One of the most important connectives in logic is the equivalence which is a kind of both-sided implication.

# Definition: Equivalence

Let $$L$$ be a set of propositions with the interpretation $I$ and the corresponding valuation function $[[]]_I$. An equivalence "$$\Leftrightarrow$$" is a Boolean function. $\Leftrightarrow:=\begin{cases}L \times L & \mapsto L \\ (x,y) &\mapsto x \Leftrightarrow y\\ \end{cases}$

defined using a conjunction of two implications:

$$x \Leftrightarrow y :=(x\Rightarrow y)\wedge (y\Rightarrow y).$$

"$x$ if, and only if $y$."

It has the following truth table:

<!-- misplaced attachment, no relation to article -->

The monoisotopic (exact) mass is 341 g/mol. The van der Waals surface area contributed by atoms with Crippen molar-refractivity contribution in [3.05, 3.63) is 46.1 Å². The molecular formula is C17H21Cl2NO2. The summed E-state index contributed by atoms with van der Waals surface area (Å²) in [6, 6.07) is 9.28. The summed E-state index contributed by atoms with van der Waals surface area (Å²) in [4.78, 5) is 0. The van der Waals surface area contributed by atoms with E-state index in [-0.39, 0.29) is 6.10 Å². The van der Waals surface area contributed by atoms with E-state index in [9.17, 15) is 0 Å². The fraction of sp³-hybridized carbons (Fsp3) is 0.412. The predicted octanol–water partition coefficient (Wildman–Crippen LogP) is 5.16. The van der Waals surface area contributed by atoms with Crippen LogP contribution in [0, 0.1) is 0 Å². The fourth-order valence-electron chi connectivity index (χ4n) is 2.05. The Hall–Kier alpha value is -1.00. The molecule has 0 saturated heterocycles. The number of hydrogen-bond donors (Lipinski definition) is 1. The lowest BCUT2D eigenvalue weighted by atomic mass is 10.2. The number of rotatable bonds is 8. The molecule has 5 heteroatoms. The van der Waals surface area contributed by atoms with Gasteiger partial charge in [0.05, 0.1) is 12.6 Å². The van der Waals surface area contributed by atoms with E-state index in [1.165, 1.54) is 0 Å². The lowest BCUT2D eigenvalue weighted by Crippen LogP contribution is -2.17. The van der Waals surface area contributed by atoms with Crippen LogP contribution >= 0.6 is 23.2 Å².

$[[x]]_I$ $[[y]]_I$ $[[x \Leftrightarrow y]]_I$
$$1$$ $$1$$ $$1$$
$$0$$ $$1$$ $$0$$
$$1$$ $$0$$ $$0$$
$$0$$ $$0$$ $$1$$

### Notes

• The equivalence of two propositions is only true if both propositions have the same truth value assigned.
• Propositions, the equivalence of which is true, are called equivalent statements. Equivalent statements can be interpreted as the way of "saying the same" in two different ways.

Corollaries: 1

Branches: 1
Chapters: 2
Corollaries: 3
Examples: 4
Lemmas: 5 6 7 8
Motivations: 9
Parts: 10
Proofs: 11 12 13 14 15 16 17
Propositions: 18

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